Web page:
Last month, a woman in Tennessee gave birth to a baby girl who was conceived 25 years ago. Frozen as an embryo in 1992, the baby was implanted in her mother’s womb about ten months ago, and born on November 25.
Tina and Benjamin Gibson welcomed Emma Wren into the world on that day in Knoxville, Tenn. Emma holds the all-time record for the longest-frozen embryo to experience natural birth.
“It was really assuring to everybody to see an embryo that’s basically a quarter of a century old can still survive,” Mark Mellinger, marketing and development director at the National Embryo Donation Center (NEDC), told PJ Media.
The NEDC receives and stores extra frozen embryos — often the result of in-vitro fertilization (IVF) — and finds adoptive parents to raise them.
“We’re a faith-based organization, so we look at it as evidence of God’s desire to preserve and prolong life,” Mellinger said of Emma Wren’s birth. “You can have an embryo that was frozen twenty-five years ago and it comes to birth twenty-five years later. We think that’s a pretty powerful statement in favor of God’s grace.”
The NEDC director told PJ Media that the process of freezing embryos has improved over the past 25 years. The current process, vitrification, freezes embryos so fast that it does not allow potentially damaging ice crystals to form inside the embryo.
When a would-be adoptive mother chooses to adopt an embryo, implantation leads to pregnancy in 57 percent of cases, according to the NEDC website. About 49 percent of implantations lead to live birth.
“Our overriding purpose is to protect the sanctity and dignity of the human embryo, and we do that obviously by taking donations of embryos from anybody who has them remaining from IVF and placing them for adoption with fertile couples,” Mellinger explained.
NEDC has enabled the adoption of 686 babies, according to the website.
Emma Wren is a “perfectly healthy little girl,” Mellinger noted. Once a frozen embryo has successfully thawed, there is no evidence that the freezing and thawing process leads to any sort of diseases later in life. “The oldest born are now twelve or thirteen years old and they’re perfectly healthy.”
Some have suggested that if people like Mellinger consider life to have begun at conception, they should consider little baby Emma Wren to be really 25 years old. Mellinger laughed at that idea. The NEDC director explained, “I guess there’s a difference in this particular case between age from conception and actual legal and biological age. It is weird but it’s true that the biological process was just frozen in time.”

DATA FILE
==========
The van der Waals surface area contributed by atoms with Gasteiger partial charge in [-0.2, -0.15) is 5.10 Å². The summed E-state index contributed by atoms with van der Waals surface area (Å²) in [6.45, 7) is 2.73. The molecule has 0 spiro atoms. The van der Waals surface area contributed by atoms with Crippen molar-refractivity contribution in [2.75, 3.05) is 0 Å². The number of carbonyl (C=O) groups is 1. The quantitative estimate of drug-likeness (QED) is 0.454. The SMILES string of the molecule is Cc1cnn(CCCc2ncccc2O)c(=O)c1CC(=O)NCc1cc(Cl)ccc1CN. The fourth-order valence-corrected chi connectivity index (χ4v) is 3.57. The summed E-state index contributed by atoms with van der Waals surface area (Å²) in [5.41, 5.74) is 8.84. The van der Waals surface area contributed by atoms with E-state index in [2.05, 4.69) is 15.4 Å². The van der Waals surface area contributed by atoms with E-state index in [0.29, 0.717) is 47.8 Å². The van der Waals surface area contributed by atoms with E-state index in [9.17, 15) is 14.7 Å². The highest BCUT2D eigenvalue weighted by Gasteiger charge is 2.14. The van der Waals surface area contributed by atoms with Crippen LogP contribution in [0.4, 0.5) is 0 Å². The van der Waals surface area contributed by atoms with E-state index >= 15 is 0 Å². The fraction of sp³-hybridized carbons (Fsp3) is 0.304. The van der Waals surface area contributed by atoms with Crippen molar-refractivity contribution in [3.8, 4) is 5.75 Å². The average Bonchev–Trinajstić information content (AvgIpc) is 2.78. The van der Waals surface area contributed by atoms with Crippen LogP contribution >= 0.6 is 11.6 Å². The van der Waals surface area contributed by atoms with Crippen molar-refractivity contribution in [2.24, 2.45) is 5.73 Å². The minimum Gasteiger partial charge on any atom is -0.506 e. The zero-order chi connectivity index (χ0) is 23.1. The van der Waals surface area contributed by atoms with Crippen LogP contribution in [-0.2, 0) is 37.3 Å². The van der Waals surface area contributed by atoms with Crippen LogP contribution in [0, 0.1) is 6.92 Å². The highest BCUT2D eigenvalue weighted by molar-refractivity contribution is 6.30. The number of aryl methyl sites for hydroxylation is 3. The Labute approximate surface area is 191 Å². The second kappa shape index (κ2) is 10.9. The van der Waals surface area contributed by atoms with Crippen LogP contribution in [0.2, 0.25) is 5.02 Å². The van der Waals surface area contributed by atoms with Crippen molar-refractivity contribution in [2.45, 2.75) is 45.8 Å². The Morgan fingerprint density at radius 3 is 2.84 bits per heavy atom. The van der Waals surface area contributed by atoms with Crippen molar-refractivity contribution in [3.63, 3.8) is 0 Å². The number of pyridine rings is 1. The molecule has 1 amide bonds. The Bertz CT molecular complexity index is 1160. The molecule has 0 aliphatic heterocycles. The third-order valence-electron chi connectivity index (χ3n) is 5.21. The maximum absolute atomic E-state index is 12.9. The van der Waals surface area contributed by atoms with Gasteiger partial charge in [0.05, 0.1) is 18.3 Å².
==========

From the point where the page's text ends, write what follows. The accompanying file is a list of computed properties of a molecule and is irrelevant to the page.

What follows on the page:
He also explained how NEDC sees the loss of embryos in the birth process. “There are embryos that perish that are created all the time as the result of normal human sexual activity that we never know about because they didn’t implant,” Mellinger admitted. “The man and woman who created them never knew they were there in the first place.”
IVF introduces a new element of knowledge into the process, he said. “We know these embryos were in existence because they were created in a lab.”
He admitted that many of the embryos they receive do not survive the thaw process, and do not survive to birth. “We look at it as we want to give them the best chance at life,” Mellinger said. He testified that NEDC mourns the loss of embryos.
The NEDC director drew a clear distinction between the moral evil of causing a fetus to die through abortion and the morally neutral fact that many embryos are lost before implantation.
“If they are not meant to survive through the biological process that’s one thing,” he said. Killing them would be a completely different matter. “We believe they are God’s tiniest image bearers. We owe it to God and to them to give them the best chance at life.”
Mellinger noted that the Greek New Testament refers to a baby by the same word, brephos, before or after birth — unlike the baby-fetus distinction central to the abortion argument.
The birth of Emma Wren is truly remarkable — some might say miraculous.